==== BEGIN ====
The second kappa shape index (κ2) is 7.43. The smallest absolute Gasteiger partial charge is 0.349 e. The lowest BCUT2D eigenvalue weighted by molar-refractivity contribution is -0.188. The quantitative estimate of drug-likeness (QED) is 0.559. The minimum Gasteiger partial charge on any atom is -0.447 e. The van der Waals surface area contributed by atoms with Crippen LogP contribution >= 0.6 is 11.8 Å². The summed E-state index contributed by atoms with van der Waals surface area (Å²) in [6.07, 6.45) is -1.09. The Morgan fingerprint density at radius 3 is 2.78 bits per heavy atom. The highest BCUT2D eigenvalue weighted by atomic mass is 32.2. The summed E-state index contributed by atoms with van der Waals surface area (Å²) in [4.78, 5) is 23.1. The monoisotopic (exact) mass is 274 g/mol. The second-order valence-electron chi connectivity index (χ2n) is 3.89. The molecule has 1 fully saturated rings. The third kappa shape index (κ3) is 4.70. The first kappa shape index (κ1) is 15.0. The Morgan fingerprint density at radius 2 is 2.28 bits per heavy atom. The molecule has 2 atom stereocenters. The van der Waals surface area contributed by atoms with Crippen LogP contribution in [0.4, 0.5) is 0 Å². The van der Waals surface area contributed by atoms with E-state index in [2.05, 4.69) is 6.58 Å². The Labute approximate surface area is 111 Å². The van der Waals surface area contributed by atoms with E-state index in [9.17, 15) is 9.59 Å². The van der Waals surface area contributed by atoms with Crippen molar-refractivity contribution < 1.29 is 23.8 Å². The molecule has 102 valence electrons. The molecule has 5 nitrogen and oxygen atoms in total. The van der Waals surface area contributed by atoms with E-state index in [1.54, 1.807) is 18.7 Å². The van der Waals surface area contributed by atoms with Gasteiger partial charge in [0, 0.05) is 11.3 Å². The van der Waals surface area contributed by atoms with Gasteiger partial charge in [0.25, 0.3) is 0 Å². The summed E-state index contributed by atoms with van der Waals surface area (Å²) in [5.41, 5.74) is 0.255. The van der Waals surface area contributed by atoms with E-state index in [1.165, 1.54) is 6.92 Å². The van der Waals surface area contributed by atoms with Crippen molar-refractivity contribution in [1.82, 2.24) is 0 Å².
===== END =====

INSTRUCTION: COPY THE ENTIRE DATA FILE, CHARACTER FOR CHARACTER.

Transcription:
The second kappa shape index (κ2) is 7.43. The smallest absolute Gasteiger partial charge is 0.349 e. The lowest BCUT2D eigenvalue weighted by molar-refractivity contribution is -0.188. The quantitative estimate of drug-likeness (QED) is 0.559. The minimum Gasteiger partial charge on any atom is -0.447 e. The van der Waals surface area contributed by atoms with Crippen LogP contribution >= 0.6 is 11.8 Å². The summed E-state index contributed by atoms with van der Waals surface area (Å²) in [6.07, 6.45) is -1.09. The Morgan fingerprint density at radius 3 is 2.78 bits per heavy atom. The highest BCUT2D eigenvalue weighted by atomic mass is 32.2. The summed E-state index contributed by atoms with van der Waals surface area (Å²) in [4.78, 5) is 23.1. The monoisotopic (exact) mass is 274 g/mol. The second-order valence-electron chi connectivity index (χ2n) is 3.89. The molecule has 1 fully saturated rings. The third kappa shape index (κ3) is 4.70. The first kappa shape index (κ1) is 15.0. The Morgan fingerprint density at radius 2 is 2.28 bits per heavy atom. The molecule has 2 atom stereocenters. The van der Waals surface area contributed by atoms with Crippen LogP contribution in [0.4, 0.5) is 0 Å². The van der Waals surface area contributed by atoms with E-state index in [2.05, 4.69) is 6.58 Å². The Labute approximate surface area is 111 Å². The van der Waals surface area contributed by atoms with E-state index in [9.17, 15) is 9.59 Å². The van der Waals surface area contributed by atoms with Crippen molar-refractivity contribution < 1.29 is 23.8 Å². The molecule has 102 valence electrons. The molecule has 5 nitrogen and oxygen atoms in total. The van der Waals surface area contributed by atoms with E-state index in [1.54, 1.807) is 18.7 Å². The van der Waals surface area contributed by atoms with Gasteiger partial charge in [0, 0.05) is 11.3 Å². The van der Waals surface area contributed by atoms with Gasteiger partial charge in [0.25, 0.3) is 0 Å². The summed E-state index contributed by atoms with van der Waals surface area (Å²) in [5.41, 5.74) is 0.255. The van der Waals surface area contributed by atoms with E-state index in [1.165, 1.54) is 6.92 Å². The van der Waals surface area contributed by atoms with Crippen molar-refractivity contribution in [1.82, 2.24) is 0 Å².